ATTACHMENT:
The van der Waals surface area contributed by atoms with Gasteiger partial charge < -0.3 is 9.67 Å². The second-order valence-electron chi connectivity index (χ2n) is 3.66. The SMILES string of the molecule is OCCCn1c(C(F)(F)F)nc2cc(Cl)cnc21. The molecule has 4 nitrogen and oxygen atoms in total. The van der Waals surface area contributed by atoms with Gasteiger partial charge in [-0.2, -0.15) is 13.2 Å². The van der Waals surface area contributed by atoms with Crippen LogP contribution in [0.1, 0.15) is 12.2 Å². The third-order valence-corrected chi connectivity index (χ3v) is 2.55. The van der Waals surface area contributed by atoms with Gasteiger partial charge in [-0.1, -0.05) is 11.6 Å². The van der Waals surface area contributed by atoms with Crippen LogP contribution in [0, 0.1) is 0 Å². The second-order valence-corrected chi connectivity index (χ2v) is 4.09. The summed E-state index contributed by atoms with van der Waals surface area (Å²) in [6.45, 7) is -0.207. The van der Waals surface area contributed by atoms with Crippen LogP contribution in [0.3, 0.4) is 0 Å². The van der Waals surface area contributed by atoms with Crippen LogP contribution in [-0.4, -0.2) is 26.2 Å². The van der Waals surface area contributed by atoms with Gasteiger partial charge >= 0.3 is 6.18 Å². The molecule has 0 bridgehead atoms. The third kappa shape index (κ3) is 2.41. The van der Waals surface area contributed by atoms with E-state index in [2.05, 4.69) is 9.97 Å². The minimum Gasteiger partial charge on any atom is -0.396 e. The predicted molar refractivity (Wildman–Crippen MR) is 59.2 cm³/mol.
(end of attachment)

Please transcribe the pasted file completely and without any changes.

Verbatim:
The van der Waals surface area contributed by atoms with Gasteiger partial charge < -0.3 is 9.67 Å². The second-order valence-electron chi connectivity index (χ2n) is 3.66. The SMILES string of the molecule is OCCCn1c(C(F)(F)F)nc2cc(Cl)cnc21. The molecule has 4 nitrogen and oxygen atoms in total. The van der Waals surface area contributed by atoms with Gasteiger partial charge in [-0.2, -0.15) is 13.2 Å². The van der Waals surface area contributed by atoms with Crippen LogP contribution in [0.1, 0.15) is 12.2 Å². The third-order valence-corrected chi connectivity index (χ3v) is 2.55. The van der Waals surface area contributed by atoms with Gasteiger partial charge in [-0.1, -0.05) is 11.6 Å². The van der Waals surface area contributed by atoms with Crippen LogP contribution in [0, 0.1) is 0 Å². The second-order valence-corrected chi connectivity index (χ2v) is 4.09. The summed E-state index contributed by atoms with van der Waals surface area (Å²) in [6.45, 7) is -0.207. The van der Waals surface area contributed by atoms with Crippen LogP contribution in [0.3, 0.4) is 0 Å². The van der Waals surface area contributed by atoms with Crippen LogP contribution in [-0.4, -0.2) is 26.2 Å². The van der Waals surface area contributed by atoms with Gasteiger partial charge >= 0.3 is 6.18 Å². The molecule has 0 bridgehead atoms. The third kappa shape index (κ3) is 2.41. The van der Waals surface area contributed by atoms with E-state index in [2.05, 4.69) is 9.97 Å². The minimum Gasteiger partial charge on any atom is -0.396 e. The predicted molar refractivity (Wildman–Crippen MR) is 59.2 cm³/mol.